Belgium to host its first “giant” solar park


The Minister of Energy of the Belgian Flemish-speaking macro-region of Flanders, Bart Tommelein has revealed that a 100 MW solar power project is currently being planned near Tommel, in eastern Belgium, and that the region’s government is seeking to establish the level of incentives that will be awarded to the project.

The project, dubbed Kristal Solar Park, was submitted to the local authorities by the municipality of Lommel and the local investment agency, Limburgse investeringsmaatschappij (LRM) a month ago and, as soon as the project is approved, the Flemish Energy Agency (Vlaams Energieagentschap – VEA) will set the final banding factor for its development, Tommelein said.

The banding factor, introduced by the Flemish government in 2013, is a system used to differentiate the support to the different renewable energy technologies and to prevent clean energies from being oversubsidized.

The VEA has provisionally set a banding factor of 0.8 for the Kristal Solar Park, which means it would be entitled to sell power at a price of €78/MWh, Tommelein specified. This tariff would be granted over a 15-year period. The buyer of all of the power generated by the facility would be the local zinc and lead manufacturer, Nyrstar.

“Flanders urgently needs large solar projects with a capacity of more than 750 KW. Since the reform of the green certificate system was introduced in 2013, no large solar park has been built anymore,” Tommelein stressed.

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Construction on the solar park is planned to start in September 2018, with completion scheduled within nine months.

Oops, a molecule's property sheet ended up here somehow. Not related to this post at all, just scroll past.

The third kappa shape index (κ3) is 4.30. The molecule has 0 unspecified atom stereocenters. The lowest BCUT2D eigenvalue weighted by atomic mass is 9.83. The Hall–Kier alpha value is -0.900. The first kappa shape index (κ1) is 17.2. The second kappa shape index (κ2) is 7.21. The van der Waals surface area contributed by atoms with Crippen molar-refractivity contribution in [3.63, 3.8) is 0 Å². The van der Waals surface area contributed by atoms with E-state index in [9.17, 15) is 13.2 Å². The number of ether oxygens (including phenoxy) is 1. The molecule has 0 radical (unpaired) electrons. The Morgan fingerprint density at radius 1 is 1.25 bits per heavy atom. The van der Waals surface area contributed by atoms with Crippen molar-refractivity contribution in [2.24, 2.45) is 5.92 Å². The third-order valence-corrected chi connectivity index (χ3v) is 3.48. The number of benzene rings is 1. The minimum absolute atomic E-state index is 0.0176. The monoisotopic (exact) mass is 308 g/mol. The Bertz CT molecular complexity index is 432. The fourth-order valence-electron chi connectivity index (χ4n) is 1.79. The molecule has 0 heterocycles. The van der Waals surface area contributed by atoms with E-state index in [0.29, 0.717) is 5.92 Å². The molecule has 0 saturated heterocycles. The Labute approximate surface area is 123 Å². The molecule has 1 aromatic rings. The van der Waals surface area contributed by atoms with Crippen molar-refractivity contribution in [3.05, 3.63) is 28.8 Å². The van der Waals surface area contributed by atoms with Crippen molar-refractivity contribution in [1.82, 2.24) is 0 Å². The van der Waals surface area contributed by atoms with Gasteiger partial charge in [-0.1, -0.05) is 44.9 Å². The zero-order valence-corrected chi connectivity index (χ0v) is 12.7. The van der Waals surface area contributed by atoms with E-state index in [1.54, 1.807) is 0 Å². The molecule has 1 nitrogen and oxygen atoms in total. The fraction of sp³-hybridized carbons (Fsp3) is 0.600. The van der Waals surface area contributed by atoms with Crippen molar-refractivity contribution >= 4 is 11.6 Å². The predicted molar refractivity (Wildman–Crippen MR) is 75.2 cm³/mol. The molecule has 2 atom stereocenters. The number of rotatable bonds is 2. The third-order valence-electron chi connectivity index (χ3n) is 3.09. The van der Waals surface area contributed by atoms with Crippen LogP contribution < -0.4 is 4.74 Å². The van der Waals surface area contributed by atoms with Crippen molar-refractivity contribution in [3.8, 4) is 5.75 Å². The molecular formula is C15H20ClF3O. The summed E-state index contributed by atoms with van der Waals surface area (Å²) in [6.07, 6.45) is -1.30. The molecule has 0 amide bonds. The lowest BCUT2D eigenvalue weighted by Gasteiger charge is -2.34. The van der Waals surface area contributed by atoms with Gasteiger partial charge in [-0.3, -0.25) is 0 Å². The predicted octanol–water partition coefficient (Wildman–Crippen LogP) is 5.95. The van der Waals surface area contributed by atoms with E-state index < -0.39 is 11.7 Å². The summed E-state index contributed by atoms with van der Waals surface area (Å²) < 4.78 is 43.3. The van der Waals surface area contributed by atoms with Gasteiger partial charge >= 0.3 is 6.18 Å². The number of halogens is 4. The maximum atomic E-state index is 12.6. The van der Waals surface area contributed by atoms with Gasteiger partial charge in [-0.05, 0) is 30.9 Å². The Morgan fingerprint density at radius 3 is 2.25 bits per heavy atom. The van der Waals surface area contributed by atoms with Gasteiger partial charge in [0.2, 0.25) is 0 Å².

If compared with the ultra-mega solar projects that are being developed in India, which have each a capacity ranging from 500 MW to 2 GW, the Kristal Solar Park is not exactly a “giant” solar plant.

However,  if we look at the solar energy landscape of Belgium, which has a limited availability of land, it represents a major milestone in its further development, as no facility of this dimension has ever been proposed in the country, even in the times when generous green certificates were granted to ground-mounted projects.

Most of Belgium’s installed PV capacity, which was around 3.42 GW at the end of 2016, is represented by rooftop PV systems. According to local association APERE, around 60% of the grid-connected PV systems in Belgium have a capacity of up to 10 kW, while most of the remaining share is represented by commercial and industrial rooftop installations.

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